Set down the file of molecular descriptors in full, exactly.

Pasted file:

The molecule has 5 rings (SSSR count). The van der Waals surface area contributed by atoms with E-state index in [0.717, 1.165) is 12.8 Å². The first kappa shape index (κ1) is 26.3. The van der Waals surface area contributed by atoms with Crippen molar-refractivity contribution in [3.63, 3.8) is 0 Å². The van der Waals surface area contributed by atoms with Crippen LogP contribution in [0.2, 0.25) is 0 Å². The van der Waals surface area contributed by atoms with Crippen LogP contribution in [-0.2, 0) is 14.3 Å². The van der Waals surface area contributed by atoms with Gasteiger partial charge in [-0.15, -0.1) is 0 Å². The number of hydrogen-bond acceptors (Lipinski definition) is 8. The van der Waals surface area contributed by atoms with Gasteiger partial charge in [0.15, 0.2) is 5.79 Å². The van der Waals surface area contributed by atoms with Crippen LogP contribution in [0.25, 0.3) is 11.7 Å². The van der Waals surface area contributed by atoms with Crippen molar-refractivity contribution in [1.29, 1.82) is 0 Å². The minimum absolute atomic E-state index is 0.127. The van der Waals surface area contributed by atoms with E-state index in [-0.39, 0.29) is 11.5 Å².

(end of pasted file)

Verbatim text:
The molecule has 5 rings (SSSR count). The van der Waals surface area contributed by atoms with E-state index in [0.717, 1.165) is 12.8 Å². The first kappa shape index (κ1) is 26.3. The van der Waals surface area contributed by atoms with Crippen molar-refractivity contribution in [3.63, 3.8) is 0 Å². The van der Waals surface area contributed by atoms with Crippen LogP contribution in [0.2, 0.25) is 0 Å². The van der Waals surface area contributed by atoms with Crippen LogP contribution in [-0.2, 0) is 14.3 Å². The van der Waals surface area contributed by atoms with Gasteiger partial charge in [-0.15, -0.1) is 0 Å². The number of hydrogen-bond acceptors (Lipinski definition) is 8. The van der Waals surface area contributed by atoms with Gasteiger partial charge in [0.15, 0.2) is 5.79 Å². The van der Waals surface area contributed by atoms with Crippen LogP contribution in [0.25, 0.3) is 11.7 Å². The van der Waals surface area contributed by atoms with Crippen molar-refractivity contribution in [1.29, 1.82) is 0 Å². The minimum absolute atomic E-state index is 0.127. The van der Waals surface area contributed by atoms with E-state index in [-0.39, 0.29) is 11.5 Å².